The effect of this drill is the radical knowledge of Greek and Latin and of mathematics, and the solidity and taste of English criticism. Whatever luck there may be in this or that award, an Eton captain can write Latin longs and shorts, can turn the Court-Guide into hexameters, and it is certain that a Senior Classic can quote correctly from the Corpus Poetarum and is critically learned in all the humanities. Greek erudition exists on the Isis and Cam, whether the Maud man or the Brasenose man be properly ranked or not; the atmosphere is loaded with Greek learning; the whole river has reached a certain height, and kills all that growth of weeds which this Castalian water kills. The English nature takes culture kindly. So Milton thought. It refines the Norseman. Access to the Greek mind lifts his standard of taste. He has enough to think of, and, unless of an impulsive nature, is indisposed from writing or speaking, by the fulness of his mind and the new severity of his taste. The great silent crowd of thoroughbred Grecians always known to be around him, the English writer cannot ignore. They prune his orations and point his pen. Hence the style and tone of English journalism. The men have learned accuracy and comprehension, logic, and pace, or speed of working. They have bottom, endurance, wind. When born with good constitutions, they make those eupeptic studying-mills, the cast-iron men, the dura ilia, whose powers of performance compare with ours as the steam-hammer with the music-box;—Cokes, Mansfields, Seldens and Bentleys, and when it happens that a superior brain puts a rider on this admirable horse, we obtain those masters of the world who combine the highest energy in affairs with a supreme culture.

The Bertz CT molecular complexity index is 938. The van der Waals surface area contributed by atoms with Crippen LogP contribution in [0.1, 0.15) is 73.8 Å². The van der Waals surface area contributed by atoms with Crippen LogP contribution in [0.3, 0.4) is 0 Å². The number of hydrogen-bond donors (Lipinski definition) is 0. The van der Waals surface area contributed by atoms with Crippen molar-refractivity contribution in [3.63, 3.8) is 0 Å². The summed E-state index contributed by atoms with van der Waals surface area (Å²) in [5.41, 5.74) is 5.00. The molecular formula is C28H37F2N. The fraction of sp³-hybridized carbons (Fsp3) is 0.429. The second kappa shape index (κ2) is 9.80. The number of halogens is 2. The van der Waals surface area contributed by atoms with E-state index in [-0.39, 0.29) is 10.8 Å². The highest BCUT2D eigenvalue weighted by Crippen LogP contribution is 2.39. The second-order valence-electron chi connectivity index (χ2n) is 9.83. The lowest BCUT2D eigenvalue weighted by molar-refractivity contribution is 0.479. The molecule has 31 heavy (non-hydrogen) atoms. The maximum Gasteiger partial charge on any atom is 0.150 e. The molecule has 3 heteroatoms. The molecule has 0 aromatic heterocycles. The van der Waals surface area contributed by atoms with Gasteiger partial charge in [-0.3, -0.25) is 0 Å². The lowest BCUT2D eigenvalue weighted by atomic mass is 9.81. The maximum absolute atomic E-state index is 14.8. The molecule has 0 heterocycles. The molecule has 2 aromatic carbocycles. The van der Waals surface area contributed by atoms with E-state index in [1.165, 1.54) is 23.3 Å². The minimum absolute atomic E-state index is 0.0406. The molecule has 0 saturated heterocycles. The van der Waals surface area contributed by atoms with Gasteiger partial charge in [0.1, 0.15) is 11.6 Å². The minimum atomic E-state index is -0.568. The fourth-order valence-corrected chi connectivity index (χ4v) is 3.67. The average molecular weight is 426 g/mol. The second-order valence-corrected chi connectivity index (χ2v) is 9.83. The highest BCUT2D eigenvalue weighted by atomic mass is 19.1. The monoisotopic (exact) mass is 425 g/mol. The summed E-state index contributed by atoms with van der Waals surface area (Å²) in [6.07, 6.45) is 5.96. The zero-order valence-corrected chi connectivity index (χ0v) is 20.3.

It is contended by those who have been bred at Eton, Harrow, Rugby and Westminster, that the public sentiment within each of those schools is high-toned and manly; that, in their playgrounds, courage is universally admired, meanness despised, manly feelings and generous conduct are encouraged: that an unwritten code of honor deals to the spoiled child of rank and to the child of upstart wealth, an evenhanded justice, purges their nonsense out of both and does all that can be done to make them gentlemen.